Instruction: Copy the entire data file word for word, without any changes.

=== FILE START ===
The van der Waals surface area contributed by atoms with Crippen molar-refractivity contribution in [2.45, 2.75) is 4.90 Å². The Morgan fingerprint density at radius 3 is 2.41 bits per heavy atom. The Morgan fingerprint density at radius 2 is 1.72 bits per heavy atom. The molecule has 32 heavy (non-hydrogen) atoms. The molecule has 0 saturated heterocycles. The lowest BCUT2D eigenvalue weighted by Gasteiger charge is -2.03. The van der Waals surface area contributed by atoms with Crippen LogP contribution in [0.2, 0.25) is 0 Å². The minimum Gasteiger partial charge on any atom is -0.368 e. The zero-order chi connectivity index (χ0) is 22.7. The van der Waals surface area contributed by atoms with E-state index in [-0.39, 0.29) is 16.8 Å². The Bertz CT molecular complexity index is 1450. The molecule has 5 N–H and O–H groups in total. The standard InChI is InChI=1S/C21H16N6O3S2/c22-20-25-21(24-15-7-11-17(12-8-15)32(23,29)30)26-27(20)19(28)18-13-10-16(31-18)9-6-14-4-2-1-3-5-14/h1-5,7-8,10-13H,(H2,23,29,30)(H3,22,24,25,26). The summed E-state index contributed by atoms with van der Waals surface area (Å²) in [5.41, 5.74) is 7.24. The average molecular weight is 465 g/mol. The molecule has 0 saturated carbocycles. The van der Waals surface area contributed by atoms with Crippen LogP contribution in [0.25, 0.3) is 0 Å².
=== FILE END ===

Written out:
The van der Waals surface area contributed by atoms with Crippen molar-refractivity contribution in [2.45, 2.75) is 4.90 Å². The Morgan fingerprint density at radius 3 is 2.41 bits per heavy atom. The Morgan fingerprint density at radius 2 is 1.72 bits per heavy atom. The molecule has 32 heavy (non-hydrogen) atoms. The molecule has 0 saturated heterocycles. The lowest BCUT2D eigenvalue weighted by Gasteiger charge is -2.03. The van der Waals surface area contributed by atoms with Crippen LogP contribution in [0.2, 0.25) is 0 Å². The minimum Gasteiger partial charge on any atom is -0.368 e. The zero-order chi connectivity index (χ0) is 22.7. The van der Waals surface area contributed by atoms with E-state index in [-0.39, 0.29) is 16.8 Å². The Bertz CT molecular complexity index is 1450. The molecule has 5 N–H and O–H groups in total. The standard InChI is InChI=1S/C21H16N6O3S2/c22-20-25-21(24-15-7-11-17(12-8-15)32(23,29)30)26-27(20)19(28)18-13-10-16(31-18)9-6-14-4-2-1-3-5-14/h1-5,7-8,10-13H,(H2,23,29,30)(H3,22,24,25,26). The summed E-state index contributed by atoms with van der Waals surface area (Å²) in [5.41, 5.74) is 7.24. The average molecular weight is 465 g/mol. The molecule has 0 saturated carbocycles. The van der Waals surface area contributed by atoms with Crippen LogP contribution in [0.25, 0.3) is 0 Å².